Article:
Hence, Krishna is saying: “you don’t realize god by renouncing anything.” God-realization is a totally different thing. It doesn’t happen because of renunciation; although, it is possible that once god is realized, renunciation happens automatically. This happens; because, when one has seen the infinite, he will not want to go after the insignificant, the trivial. When one has found diamonds, he automatically drops rocks and pebbles.
So, it is not that one attains god by renouncing everything -- no, that’s not the case. But, because of god-realization, often one becomes free of all possessions. Realizing god brings the supreme most joy, it is the ultimate experience of bliss.
Here, Krishna is making a very categorical statement. This statement is very valuable. If understood, it can bring a revolution in one’s life. Krishna is saying: “do not give up action.” It is not possible to drop action. As long as one is alive, there is no way one can cease to act. Even a monk will have to work -- if not running a shop, he will be on the road begging. What difference does it make? Is begging in any way less of a job than minding the shop? As far as work is concerned, there is hardly any difference. Instead of building a house, he will build an ashram. Is building an ashram less of a job than building a house? Work is part of both.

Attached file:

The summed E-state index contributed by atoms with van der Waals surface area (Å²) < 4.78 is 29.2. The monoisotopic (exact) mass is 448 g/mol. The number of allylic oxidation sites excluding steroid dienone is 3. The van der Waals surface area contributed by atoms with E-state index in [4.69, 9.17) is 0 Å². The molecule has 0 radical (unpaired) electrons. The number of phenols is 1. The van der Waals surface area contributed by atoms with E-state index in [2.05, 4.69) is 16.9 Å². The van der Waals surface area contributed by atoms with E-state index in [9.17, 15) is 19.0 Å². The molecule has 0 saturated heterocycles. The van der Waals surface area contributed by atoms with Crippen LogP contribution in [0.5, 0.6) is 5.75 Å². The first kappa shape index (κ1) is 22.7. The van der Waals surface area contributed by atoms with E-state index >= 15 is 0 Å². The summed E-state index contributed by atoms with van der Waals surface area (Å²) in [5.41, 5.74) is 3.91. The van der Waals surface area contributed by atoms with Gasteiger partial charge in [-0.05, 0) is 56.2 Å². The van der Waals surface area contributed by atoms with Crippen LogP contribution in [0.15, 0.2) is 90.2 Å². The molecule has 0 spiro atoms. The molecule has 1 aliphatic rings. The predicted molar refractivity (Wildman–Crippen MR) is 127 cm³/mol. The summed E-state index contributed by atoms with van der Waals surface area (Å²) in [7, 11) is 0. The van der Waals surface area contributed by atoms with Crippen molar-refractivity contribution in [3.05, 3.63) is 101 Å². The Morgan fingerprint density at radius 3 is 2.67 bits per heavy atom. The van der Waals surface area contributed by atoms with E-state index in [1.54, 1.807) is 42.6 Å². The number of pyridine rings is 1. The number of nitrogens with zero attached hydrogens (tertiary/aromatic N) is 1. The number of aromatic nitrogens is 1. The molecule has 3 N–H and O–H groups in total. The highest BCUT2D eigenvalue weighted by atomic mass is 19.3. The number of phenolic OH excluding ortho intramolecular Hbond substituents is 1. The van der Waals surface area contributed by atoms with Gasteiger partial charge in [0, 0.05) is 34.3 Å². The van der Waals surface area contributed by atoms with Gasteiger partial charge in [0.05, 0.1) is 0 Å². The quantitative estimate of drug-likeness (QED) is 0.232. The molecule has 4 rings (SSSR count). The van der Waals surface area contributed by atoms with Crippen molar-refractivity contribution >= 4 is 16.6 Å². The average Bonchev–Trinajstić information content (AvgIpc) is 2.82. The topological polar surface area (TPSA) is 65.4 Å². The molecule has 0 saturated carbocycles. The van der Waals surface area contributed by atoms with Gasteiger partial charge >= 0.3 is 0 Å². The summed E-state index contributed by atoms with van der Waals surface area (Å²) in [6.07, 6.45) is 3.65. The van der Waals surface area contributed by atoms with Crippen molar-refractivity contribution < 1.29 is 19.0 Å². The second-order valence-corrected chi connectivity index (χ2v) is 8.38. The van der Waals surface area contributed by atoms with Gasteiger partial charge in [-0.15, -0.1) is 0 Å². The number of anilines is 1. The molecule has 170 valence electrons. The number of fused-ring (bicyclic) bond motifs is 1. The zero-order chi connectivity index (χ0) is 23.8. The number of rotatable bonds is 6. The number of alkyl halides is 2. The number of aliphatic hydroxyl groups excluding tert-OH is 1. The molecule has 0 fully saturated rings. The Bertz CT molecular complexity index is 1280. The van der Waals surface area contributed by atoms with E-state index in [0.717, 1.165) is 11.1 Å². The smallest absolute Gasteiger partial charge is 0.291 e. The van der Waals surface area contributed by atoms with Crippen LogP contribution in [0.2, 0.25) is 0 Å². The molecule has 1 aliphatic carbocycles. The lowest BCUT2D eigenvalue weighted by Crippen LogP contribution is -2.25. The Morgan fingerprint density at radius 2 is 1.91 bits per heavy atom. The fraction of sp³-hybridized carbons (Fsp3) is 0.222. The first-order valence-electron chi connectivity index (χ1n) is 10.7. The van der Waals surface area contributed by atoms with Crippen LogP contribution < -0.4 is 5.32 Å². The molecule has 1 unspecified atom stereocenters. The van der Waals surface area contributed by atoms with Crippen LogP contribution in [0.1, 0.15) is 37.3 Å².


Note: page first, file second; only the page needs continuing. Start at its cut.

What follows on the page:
One cannot run away from work. If indeed one cannot escape from action, then such running away would only lead one into being a hypocrite. Doing something, which is impossible to do, creates hypocrisy. Suppose if Arjuna were to run away from the battlefield, what will he do next? He will certainly do something, and whatever he will do, it is action. So, one thing is clear: it is not possible to escape from action. Then is there no way out?
Krishna opens a new door, a new dimension. He says: keep doing your job, but free yourself from being a doer. Krishna’s teaching can greatly revolutionize one’s very being. He is saying: keep working, you cannot get away from doing; but you can certainly stay away from being a doer.